Supporters of President Trump and hard-right conservatives are far more likely to share unreliable news items via social media than any other political group in the U.S., according to a new study published as part of Oxford University’s “Computational Propaganda Research Project.”

Oxford’s researchers conducted analysis on more than 13,000 “politically active” Twitter users and nearly 48,000 Facebook pages in the three months leading up to Trump’s Jan. 30 State of the Union Address. Based on the data they sampled, social media users were separated into groups based on ideology; categories included “Democratic party,” “Republican Party,” “Progressive Movement,” “conspiracy,” “resistance,” “hard conservatives” and “Trump support.”

US Audience Groups on Twitter

Researchers also separately identified more than 90 media sources providing content they described as “junk,” or online publishers that “deliberately publish misleading, deceptive or incorrect information purporting to be real news about politics, economics or culture.” Junk news sources included both right- and left-leaning sites such as Breitbart News,,, and InfoWars.

Examining how that content was distributed across social media, Oxford’s study discovered that sharing “junk” political news is a practice uniquely concentrated among Trump supporters, with that group and “hard conservatives” on Facebook responsible for sharing more fake news stories than all other political groups combined.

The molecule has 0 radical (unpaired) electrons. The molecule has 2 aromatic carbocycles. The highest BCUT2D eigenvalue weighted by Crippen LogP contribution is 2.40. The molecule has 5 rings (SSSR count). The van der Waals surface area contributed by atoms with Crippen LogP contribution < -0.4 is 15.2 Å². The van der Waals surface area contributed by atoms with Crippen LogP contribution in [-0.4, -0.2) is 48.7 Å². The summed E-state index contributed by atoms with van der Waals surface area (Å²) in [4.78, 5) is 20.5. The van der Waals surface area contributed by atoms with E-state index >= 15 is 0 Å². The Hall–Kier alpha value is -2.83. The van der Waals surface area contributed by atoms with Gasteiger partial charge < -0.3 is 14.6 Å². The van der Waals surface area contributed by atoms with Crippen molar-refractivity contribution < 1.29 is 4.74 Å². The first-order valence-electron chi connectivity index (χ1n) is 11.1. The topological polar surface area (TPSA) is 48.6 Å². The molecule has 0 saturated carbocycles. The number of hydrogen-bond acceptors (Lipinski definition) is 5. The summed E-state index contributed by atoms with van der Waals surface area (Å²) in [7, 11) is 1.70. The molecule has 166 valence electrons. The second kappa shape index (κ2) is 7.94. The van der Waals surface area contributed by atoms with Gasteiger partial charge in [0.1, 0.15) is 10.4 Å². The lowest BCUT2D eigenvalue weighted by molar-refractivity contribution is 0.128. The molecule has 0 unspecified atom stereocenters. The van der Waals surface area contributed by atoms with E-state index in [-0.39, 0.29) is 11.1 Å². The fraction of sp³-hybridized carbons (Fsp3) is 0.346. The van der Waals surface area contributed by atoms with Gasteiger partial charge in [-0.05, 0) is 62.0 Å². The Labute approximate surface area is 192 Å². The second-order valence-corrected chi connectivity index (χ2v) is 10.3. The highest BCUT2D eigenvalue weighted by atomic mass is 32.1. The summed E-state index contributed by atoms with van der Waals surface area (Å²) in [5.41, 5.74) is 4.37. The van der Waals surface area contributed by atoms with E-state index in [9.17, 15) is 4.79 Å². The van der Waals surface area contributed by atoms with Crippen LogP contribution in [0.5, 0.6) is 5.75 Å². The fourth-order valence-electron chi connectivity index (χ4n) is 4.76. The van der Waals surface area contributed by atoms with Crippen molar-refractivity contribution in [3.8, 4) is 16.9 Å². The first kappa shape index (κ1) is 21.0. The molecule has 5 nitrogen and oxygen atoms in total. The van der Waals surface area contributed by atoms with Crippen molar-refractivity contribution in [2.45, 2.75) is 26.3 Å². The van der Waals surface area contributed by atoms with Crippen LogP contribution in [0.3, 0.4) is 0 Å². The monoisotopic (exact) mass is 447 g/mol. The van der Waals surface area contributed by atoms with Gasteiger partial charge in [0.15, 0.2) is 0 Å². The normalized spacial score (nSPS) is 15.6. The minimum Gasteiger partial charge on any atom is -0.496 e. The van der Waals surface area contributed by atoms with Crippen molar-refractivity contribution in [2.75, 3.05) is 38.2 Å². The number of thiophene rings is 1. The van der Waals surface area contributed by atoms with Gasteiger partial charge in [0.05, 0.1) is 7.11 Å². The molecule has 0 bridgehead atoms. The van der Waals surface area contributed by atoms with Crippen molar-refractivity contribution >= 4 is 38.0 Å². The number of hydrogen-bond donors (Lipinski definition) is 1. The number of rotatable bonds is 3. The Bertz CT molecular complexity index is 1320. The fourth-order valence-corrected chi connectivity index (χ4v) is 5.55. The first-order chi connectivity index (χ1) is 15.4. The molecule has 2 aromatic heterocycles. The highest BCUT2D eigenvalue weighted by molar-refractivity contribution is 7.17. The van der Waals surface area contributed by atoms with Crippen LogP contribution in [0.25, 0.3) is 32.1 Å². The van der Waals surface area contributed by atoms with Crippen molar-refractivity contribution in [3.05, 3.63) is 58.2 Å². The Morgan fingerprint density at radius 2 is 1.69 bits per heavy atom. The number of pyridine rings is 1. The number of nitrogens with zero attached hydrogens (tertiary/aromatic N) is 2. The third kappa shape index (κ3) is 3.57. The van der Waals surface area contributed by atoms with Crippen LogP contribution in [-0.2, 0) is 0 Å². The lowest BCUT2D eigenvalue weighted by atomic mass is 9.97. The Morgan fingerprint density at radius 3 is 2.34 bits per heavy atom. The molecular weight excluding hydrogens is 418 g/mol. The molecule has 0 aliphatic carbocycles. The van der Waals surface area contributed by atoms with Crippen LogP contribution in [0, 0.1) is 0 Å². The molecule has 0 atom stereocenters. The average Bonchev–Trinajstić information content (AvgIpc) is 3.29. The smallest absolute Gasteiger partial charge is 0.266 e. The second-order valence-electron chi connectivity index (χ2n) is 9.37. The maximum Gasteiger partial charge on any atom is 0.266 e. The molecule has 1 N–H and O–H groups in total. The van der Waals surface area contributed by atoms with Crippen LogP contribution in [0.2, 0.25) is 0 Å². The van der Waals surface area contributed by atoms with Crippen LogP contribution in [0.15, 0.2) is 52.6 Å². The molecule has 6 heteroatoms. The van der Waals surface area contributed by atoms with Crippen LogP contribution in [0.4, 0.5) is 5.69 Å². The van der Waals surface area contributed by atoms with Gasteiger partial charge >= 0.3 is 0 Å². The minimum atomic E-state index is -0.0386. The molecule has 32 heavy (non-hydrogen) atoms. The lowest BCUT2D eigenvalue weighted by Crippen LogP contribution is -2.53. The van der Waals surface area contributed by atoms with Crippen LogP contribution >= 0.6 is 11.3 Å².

In its sample of Twitter data, the study revealed that 55 percent of all junk news traffic came from users falling under the “Trump support” category. Trump supporters on Twitter were responsible for sharing 95 percent of the study's “junk” stories, with 96 percent of Trump supporters sharing a junk news link via Twitter in the days leading up to the State of the Union.


On Facebook, 91 percent of the “hard conservatives” group shared junk news — even topping members of the study’s “conspiracy” category — and accounted for 58 percent of all junk news traffic.

By contrast, the “Democratic Party” group on Facebook accounted for just 12 percent of junk news traffic on Facebook. Together, “Democratic Party” and “Progressive Movement” groups accounted for only one-percent of junk news traffic on Twitter, according to the study.

The study concluded that political polarization is both driving and could also be the result of social media news consumption patterns, as a “limited overlap” of news sources existed between the content shared by Democrats and Republicans online, with Democrats engaging primarily with mainstream media sources and Republicans interacting mostly with conservative media groups.